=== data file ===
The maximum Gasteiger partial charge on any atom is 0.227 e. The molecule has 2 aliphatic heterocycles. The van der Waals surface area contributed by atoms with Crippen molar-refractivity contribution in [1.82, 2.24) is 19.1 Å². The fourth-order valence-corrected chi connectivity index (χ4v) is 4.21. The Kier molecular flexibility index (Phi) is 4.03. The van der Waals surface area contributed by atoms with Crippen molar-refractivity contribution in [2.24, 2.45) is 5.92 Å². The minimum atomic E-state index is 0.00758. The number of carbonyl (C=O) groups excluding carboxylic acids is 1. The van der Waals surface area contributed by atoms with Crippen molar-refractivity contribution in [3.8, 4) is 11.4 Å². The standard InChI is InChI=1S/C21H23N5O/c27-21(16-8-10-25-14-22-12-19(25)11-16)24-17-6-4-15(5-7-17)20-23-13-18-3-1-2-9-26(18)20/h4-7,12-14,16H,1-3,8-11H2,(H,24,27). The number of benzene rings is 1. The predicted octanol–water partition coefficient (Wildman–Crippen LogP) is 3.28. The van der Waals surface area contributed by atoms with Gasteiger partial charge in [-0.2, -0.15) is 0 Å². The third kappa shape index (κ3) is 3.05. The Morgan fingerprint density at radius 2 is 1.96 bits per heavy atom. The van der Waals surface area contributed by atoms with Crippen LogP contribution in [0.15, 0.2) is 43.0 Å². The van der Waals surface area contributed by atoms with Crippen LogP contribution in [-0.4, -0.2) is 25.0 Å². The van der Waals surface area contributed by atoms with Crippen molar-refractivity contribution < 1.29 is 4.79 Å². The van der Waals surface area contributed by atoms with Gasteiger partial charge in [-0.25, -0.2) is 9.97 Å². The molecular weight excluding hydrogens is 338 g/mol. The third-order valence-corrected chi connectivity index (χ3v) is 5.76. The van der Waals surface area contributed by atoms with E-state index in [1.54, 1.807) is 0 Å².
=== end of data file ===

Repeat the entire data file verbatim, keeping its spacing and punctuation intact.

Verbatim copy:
The maximum Gasteiger partial charge on any atom is 0.227 e. The molecule has 2 aliphatic heterocycles. The van der Waals surface area contributed by atoms with Crippen molar-refractivity contribution in [1.82, 2.24) is 19.1 Å². The fourth-order valence-corrected chi connectivity index (χ4v) is 4.21. The Kier molecular flexibility index (Phi) is 4.03. The van der Waals surface area contributed by atoms with Crippen molar-refractivity contribution in [2.24, 2.45) is 5.92 Å². The minimum atomic E-state index is 0.00758. The number of carbonyl (C=O) groups excluding carboxylic acids is 1. The van der Waals surface area contributed by atoms with Crippen molar-refractivity contribution in [3.8, 4) is 11.4 Å². The standard InChI is InChI=1S/C21H23N5O/c27-21(16-8-10-25-14-22-12-19(25)11-16)24-17-6-4-15(5-7-17)20-23-13-18-3-1-2-9-26(18)20/h4-7,12-14,16H,1-3,8-11H2,(H,24,27). The number of benzene rings is 1. The predicted octanol–water partition coefficient (Wildman–Crippen LogP) is 3.28. The van der Waals surface area contributed by atoms with Gasteiger partial charge in [-0.2, -0.15) is 0 Å². The third kappa shape index (κ3) is 3.05. The Morgan fingerprint density at radius 2 is 1.96 bits per heavy atom. The van der Waals surface area contributed by atoms with Crippen LogP contribution in [0.15, 0.2) is 43.0 Å². The van der Waals surface area contributed by atoms with Crippen LogP contribution in [-0.4, -0.2) is 25.0 Å². The van der Waals surface area contributed by atoms with Crippen molar-refractivity contribution < 1.29 is 4.79 Å². The van der Waals surface area contributed by atoms with Gasteiger partial charge in [-0.25, -0.2) is 9.97 Å². The molecular weight excluding hydrogens is 338 g/mol. The third-order valence-corrected chi connectivity index (χ3v) is 5.76. The van der Waals surface area contributed by atoms with E-state index in [1.54, 1.807) is 0 Å².